A grievance, in customary law jurisdictions, is a civil error that causes another person to suffer losses or damages that result in the legal responsibility of the person committing the wrongful act.
The person who commits the act is called offender. Although offenses may be wrongs, the cause of a legal action is not necessarily a crime, since the damage may be due to negligence that does not amount to criminal negligence. The victim of the damage can recover his loss as damages in a lawsuit. To prevail, the plaintiff in the lawsuit, commonly referred to as the injured party, must show that the actions or lack of action was the legally recognizable cause of the damage. The equivalent of tort in civil law jurisdictions is a crime.
Legal injuries are not limited to physical injuries and may include emotional, economic or reputational injuries, as well as violations of privacy, property or constitutional rights. The grievances include subjects as varied as automobile accidents, false imprisonment, defamation, product liability, infringement of copyright and environmental pollution (toxic damage). While many grievances are the result of negligence, the grievance law also recognizes intentional wrongs, where one person has acted intentionally in a way that harms another, and in some cases (particularly for product liability in the United States) ” strict liability “that allows recovery without the need to prove negligence.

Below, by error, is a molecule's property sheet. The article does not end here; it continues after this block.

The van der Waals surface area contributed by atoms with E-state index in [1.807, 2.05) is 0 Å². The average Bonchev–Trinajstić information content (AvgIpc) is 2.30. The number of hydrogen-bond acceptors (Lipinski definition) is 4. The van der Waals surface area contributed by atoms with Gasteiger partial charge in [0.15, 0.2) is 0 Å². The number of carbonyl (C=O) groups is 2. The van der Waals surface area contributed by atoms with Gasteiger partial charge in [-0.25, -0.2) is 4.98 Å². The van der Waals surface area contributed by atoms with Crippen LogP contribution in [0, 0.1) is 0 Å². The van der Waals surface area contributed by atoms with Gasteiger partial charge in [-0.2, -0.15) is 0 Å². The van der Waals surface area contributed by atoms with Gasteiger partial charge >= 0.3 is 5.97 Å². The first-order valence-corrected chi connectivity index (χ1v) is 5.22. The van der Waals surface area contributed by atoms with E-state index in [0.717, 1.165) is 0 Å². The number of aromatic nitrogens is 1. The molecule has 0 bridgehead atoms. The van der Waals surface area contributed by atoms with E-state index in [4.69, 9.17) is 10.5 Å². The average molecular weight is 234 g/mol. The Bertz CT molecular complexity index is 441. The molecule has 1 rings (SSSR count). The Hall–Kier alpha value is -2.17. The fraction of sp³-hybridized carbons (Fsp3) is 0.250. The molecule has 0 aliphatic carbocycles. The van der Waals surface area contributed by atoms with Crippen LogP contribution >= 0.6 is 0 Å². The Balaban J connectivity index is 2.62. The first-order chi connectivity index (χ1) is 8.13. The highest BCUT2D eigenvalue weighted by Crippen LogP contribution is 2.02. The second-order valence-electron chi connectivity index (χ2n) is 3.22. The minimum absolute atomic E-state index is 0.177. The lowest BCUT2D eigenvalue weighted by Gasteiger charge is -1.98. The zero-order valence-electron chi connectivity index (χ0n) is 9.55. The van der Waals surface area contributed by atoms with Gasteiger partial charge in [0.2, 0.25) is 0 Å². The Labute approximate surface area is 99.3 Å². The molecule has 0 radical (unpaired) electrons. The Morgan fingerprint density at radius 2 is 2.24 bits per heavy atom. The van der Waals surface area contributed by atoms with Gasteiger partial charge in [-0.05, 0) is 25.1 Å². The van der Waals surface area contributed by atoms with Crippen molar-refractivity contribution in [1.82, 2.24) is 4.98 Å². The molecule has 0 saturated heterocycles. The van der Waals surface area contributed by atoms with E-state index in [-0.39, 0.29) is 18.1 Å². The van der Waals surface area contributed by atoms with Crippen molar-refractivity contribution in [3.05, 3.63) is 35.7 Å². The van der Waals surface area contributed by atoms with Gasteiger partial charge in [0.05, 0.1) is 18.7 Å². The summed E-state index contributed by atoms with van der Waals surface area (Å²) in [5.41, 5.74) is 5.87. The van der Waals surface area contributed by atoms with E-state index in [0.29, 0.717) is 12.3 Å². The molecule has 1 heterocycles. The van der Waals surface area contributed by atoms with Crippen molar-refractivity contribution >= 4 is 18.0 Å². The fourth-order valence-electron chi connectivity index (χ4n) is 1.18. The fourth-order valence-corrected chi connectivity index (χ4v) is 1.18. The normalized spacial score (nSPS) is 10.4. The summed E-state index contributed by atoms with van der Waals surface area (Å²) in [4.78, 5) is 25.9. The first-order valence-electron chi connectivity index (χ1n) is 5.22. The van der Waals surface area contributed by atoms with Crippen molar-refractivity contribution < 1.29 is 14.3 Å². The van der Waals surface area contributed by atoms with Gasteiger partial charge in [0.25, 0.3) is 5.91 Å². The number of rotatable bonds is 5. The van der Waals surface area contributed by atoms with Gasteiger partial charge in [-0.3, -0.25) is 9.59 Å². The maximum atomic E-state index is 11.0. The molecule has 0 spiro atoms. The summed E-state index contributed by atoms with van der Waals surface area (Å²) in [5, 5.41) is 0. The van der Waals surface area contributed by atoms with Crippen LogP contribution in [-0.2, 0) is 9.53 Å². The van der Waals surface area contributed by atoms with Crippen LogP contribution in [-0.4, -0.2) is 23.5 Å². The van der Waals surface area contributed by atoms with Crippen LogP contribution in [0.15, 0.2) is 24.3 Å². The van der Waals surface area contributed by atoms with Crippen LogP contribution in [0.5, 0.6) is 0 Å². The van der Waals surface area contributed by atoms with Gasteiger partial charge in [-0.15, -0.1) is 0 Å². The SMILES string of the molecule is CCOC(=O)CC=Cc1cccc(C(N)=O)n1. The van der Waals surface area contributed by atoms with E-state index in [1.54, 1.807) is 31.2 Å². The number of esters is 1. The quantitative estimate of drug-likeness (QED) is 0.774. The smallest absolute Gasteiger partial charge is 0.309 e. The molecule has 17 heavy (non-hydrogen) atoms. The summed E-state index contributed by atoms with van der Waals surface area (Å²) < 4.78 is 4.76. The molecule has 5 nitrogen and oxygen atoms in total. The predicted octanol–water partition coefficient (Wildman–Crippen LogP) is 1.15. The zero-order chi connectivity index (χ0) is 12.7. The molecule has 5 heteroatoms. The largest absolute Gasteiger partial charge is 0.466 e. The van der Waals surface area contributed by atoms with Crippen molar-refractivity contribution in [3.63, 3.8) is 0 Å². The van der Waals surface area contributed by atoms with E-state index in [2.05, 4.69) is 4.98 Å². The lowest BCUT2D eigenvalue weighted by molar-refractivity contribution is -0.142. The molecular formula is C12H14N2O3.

The law of grievances differs from criminal law in that: (1) grievances may result from negligent or intentional or criminal actions and (2) grievance claims have a lower burden of proof, such as the preponderance of evidence, more beyond a reasonable doubt. Sometimes a plaintiff can prevail in a civil liability case, even if the person who allegedly caused the damage was acquitted in a previous criminal trial. For example, O. J. Simpson was acquitted in the criminal murder court, but was later found liable for the tort of culpable homicide.